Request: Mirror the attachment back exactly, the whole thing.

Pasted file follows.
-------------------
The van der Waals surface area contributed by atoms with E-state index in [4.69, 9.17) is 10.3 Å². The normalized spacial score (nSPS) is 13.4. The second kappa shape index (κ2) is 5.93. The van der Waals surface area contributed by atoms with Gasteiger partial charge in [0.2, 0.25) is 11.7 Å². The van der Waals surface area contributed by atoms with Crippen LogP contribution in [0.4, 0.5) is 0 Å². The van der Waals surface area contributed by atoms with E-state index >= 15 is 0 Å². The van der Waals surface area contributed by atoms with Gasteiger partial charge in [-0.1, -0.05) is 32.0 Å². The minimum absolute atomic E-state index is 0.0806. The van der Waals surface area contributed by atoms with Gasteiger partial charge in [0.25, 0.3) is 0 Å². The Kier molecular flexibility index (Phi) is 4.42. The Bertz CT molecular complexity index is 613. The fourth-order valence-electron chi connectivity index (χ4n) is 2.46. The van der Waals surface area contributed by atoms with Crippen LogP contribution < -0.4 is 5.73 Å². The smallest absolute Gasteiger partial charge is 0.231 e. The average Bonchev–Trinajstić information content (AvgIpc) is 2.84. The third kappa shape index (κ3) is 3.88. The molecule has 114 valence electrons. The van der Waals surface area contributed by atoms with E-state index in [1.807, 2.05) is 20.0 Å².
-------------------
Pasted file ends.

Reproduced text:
The van der Waals surface area contributed by atoms with E-state index in [4.69, 9.17) is 10.3 Å². The normalized spacial score (nSPS) is 13.4. The second kappa shape index (κ2) is 5.93. The van der Waals surface area contributed by atoms with Gasteiger partial charge in [0.2, 0.25) is 11.7 Å². The van der Waals surface area contributed by atoms with Crippen LogP contribution in [0.4, 0.5) is 0 Å². The van der Waals surface area contributed by atoms with E-state index >= 15 is 0 Å². The van der Waals surface area contributed by atoms with Gasteiger partial charge in [-0.1, -0.05) is 32.0 Å². The minimum absolute atomic E-state index is 0.0806. The van der Waals surface area contributed by atoms with Gasteiger partial charge in [0.25, 0.3) is 0 Å². The Kier molecular flexibility index (Phi) is 4.42. The Bertz CT molecular complexity index is 613. The fourth-order valence-electron chi connectivity index (χ4n) is 2.46. The van der Waals surface area contributed by atoms with Crippen LogP contribution < -0.4 is 5.73 Å². The smallest absolute Gasteiger partial charge is 0.231 e. The average Bonchev–Trinajstić information content (AvgIpc) is 2.84. The third kappa shape index (κ3) is 3.88. The molecule has 114 valence electrons. The van der Waals surface area contributed by atoms with E-state index in [1.807, 2.05) is 20.0 Å².